Does your company help people to be healthy, or does it help them to be unhealthy?

Chances are, it’s helping them to be unhealthy. Even if you sincerely believe in promoting wellness, the company is probably unknowingly sabotaging its people.

What is your company’s policy regarding food?

Do you even have a food policy? Is it written?

Do you have meetings with donuts and pastries? Is your breakroom stocked with “snacks”, the counters covered with things to eat? Do you celebrate employee birthdays with sheetcakes or pizza and then leave them out all day for nibbling? Do you have vending machines with all sorts of sugary drinks and junk food? Do you frequently have candy for the taking at your nurses’ stations or around the coffee machine?

I am a recovered overeater and those workplace conditions were a minefield for me, and one of the worst places was a healthcare facility! Those conditions may not trouble you, but they are a big problem for people like me, and that’s probably most of your workforce. 70% of Americans are clincally overweight today. Over a third are obese. If you have food at work the way I described, you have a company policy that promotes illness, not wellness.

What Is Good Corporate Food Policy?

  1. First, have a written policy in your company manual, as you have with other issues. It might start with something like this: “It is the policy of XYZ Inc. to encourage healthy food and eating behavior and to discourage unhealthy habits. We will be especially sensitive to conditions on company property and at company events that may precipitate discomfort and difficulty for those with food addictions and/or weight problems.”
  2. Eliminate serving goodies and other food at meetings (other than luncheon meetings) as if eating cookies, cakes, donuts and chips was a normal corporate-sponsored recreational activity.
  3. Eliminate the practice of foods being put out for the taking in break rooms as well as other areas.
  4. Require employees to keep candy dishes, etc., in desk drawers rather than on counters and desk tops.
  5. Require that any vending machine companies on premises stock their machines with healthy food rather than junk food, and diet drinks and water rather than sugary drinks.
  6. When a luncheon is scheduled or provided, such as a vendor-catered promotion that pharmaceutical companies favor, or a company dinner, require that the menu be created with healthy nutrition in mind. Pay attention to the caloric loads and portions served. Bear in mind that the American culture has become accustomed to overindulgence. Gluttony and ill health have become normal.
  7. Make provisions for your employees who want to prepare low-calorie meals at work. Having a kitchen with refrigerator, freezer, microwave and cupboard space in the breakroom is extremely helpful. Having high quality sugar substitutes available at the coffee machine is also important.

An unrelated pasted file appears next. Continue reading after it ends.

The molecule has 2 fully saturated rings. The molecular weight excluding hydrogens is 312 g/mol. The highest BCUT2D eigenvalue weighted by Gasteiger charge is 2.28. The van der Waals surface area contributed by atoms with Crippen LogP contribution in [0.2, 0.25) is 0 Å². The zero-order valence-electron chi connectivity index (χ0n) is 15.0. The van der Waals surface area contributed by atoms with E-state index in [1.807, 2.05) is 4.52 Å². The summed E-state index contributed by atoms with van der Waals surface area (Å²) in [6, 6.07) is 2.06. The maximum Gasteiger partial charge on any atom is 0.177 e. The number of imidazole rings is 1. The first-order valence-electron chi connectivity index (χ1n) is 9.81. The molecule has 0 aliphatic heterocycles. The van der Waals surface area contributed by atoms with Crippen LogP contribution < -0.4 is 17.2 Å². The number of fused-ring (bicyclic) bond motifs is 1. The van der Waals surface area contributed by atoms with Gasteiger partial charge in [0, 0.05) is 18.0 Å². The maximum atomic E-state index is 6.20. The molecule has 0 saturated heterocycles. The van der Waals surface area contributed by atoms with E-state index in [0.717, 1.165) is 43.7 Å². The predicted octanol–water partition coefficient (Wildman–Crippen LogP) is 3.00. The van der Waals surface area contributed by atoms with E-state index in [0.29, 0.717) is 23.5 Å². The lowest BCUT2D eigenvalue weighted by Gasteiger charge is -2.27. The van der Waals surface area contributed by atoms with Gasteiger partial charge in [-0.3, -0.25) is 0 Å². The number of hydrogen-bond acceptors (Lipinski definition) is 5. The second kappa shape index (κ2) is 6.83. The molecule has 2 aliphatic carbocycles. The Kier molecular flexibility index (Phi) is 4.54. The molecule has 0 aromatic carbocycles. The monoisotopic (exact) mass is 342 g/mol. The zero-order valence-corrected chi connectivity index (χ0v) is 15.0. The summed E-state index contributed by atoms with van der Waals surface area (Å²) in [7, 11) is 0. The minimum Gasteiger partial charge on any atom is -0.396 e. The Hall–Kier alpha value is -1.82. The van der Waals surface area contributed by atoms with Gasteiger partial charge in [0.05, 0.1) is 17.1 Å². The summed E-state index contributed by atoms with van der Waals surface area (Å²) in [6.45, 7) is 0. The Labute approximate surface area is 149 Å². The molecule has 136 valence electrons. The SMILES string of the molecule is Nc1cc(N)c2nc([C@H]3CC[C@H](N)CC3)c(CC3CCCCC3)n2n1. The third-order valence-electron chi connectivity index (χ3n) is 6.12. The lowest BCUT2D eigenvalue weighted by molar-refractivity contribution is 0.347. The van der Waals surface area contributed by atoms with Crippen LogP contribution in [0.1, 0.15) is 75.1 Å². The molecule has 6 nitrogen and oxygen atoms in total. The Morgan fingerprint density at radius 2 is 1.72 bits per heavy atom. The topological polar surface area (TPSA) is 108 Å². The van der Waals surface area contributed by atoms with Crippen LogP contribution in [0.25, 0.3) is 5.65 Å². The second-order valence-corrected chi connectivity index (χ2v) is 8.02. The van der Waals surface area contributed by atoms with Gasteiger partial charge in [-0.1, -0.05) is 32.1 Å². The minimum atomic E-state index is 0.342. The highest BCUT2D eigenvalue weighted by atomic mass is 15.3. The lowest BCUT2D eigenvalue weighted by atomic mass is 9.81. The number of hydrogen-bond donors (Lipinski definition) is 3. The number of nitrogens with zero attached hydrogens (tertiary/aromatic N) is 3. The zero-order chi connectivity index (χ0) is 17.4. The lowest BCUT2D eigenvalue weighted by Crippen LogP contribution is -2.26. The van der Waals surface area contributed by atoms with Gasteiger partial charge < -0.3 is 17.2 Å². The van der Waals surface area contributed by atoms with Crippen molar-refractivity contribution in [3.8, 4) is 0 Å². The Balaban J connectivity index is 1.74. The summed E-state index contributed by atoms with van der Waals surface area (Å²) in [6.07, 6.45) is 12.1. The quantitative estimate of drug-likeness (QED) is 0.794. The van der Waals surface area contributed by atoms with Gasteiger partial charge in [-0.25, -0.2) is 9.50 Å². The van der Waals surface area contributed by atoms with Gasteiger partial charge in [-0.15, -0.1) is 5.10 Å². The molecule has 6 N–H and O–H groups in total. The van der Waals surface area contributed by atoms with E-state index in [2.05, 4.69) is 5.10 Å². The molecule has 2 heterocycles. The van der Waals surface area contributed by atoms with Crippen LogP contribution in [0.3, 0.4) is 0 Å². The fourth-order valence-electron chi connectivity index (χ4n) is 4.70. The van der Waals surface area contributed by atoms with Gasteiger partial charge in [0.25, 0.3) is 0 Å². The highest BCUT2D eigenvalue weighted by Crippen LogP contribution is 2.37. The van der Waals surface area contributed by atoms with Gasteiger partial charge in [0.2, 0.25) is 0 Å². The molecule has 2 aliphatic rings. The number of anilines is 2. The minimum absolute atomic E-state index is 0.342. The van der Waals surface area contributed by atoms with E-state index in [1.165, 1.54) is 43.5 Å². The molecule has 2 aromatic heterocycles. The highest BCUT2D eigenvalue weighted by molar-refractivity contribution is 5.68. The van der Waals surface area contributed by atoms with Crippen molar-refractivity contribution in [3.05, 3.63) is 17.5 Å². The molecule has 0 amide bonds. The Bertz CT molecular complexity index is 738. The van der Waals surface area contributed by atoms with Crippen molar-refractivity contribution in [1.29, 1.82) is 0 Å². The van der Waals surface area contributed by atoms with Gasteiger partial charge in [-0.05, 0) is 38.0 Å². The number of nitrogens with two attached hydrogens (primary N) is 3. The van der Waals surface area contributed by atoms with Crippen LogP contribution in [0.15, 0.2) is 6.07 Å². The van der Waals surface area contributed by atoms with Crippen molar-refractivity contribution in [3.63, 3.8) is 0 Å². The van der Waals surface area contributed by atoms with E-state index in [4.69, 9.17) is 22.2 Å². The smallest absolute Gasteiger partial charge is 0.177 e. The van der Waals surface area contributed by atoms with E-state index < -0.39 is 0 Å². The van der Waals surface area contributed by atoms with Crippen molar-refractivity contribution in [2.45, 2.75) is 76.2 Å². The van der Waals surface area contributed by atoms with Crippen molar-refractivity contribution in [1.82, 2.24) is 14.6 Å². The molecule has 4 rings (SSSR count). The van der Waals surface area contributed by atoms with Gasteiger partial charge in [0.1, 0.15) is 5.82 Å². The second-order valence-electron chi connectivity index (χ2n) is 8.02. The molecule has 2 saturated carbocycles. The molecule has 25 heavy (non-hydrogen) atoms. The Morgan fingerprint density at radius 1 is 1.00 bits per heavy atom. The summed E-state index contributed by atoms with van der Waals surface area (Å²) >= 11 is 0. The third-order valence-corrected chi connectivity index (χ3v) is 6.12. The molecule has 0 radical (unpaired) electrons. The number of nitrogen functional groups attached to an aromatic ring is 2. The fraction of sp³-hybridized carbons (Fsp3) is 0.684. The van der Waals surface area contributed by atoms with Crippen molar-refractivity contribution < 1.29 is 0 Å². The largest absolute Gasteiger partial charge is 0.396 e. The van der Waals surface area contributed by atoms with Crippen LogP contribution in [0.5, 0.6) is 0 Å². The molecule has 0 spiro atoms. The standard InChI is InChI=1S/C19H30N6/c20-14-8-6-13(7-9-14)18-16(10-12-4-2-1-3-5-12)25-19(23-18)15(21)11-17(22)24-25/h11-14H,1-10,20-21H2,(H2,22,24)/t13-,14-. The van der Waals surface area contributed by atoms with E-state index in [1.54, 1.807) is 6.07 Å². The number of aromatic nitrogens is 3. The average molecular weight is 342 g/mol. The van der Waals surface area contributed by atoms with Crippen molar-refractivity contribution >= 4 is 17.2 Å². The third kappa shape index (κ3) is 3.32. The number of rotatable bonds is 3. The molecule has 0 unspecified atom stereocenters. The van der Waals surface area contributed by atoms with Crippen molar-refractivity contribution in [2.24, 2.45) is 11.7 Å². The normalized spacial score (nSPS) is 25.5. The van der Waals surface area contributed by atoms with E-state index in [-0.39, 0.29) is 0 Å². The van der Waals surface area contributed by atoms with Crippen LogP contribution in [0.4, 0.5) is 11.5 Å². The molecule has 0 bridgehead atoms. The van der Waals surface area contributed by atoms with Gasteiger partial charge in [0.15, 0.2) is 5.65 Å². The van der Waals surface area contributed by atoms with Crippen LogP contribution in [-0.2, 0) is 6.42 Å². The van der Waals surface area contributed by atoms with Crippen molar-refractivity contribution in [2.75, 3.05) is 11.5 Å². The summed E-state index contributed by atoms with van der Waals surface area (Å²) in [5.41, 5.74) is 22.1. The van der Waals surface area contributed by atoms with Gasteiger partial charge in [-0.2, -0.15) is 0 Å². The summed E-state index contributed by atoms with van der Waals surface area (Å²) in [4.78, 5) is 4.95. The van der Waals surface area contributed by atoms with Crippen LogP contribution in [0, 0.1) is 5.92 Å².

8. If a birthday or special event celebration is scheduled, require that emphasis be put on the honors and not the food. If food is part of the ceremony, require that any foods left over be put away, out of sight, at the end of the ceremony, and be removed at the end of the work day.
  9. Communicate with all vendors, telling them that food is no longer welcome at the workplace as a gesture of good will. Gestures of good will must be calorie-free.
  10. Do not make exceptions for holidays. It is not unusual for offices and work stations, like nurses stations, to be filled with chocolates, nuts and cookies during the holidays, more than the staff could possibly consume. People have been known to eat themselves sick that time of year, causing emotional distress as well as weight gain. Make it easier on everybody and eliminate the food-everywhere habit.

Corporate wellness programs have become popular and commonplace, but it is ironic that while one hand of the company is pushing good health, the other hand is pushing food and overindulgence.

One of the things that surprises all of my clients who come to me for weight loss is finding out how insignificant exercise is, compared to their eating habits. They will often ride a stationary bike for a half hour, thinking they burned off the donut they had and now deserve another! They are shocked and discouraged when they discover that the exercise didn’t use up even half of the first donut! Many people, when they learn this, give up on exercise and return to their snack-laden office and keep getting unhealthy and gaining weight. Instead, they need to learn how to change their eating habits, and they need help to do that.

By all means, if you want to make your company wellness-oriented, go ahead and keep promoting exercise, gym memberships, stress management, and wellness classes, but the most important thing you can do is to establish a healthy food policy and help employees develop healthy eating habits. That alone will do more good than all the other things combined, and if you do both, you will truly have a health-promoting company.

William Anderson is a Licensed Mental Health Counselor who specializes in weight loss, eating disorders and addictions. He was an obese heavy smoker and workaholic until his early thirties, and burned out, but survived and changed direction. He changed in many ways, among them, losing 140 pounds permanently. Health, in a holistic way, is now his mission. He is the author of The Anderson Method of Permanent Weight Loss.

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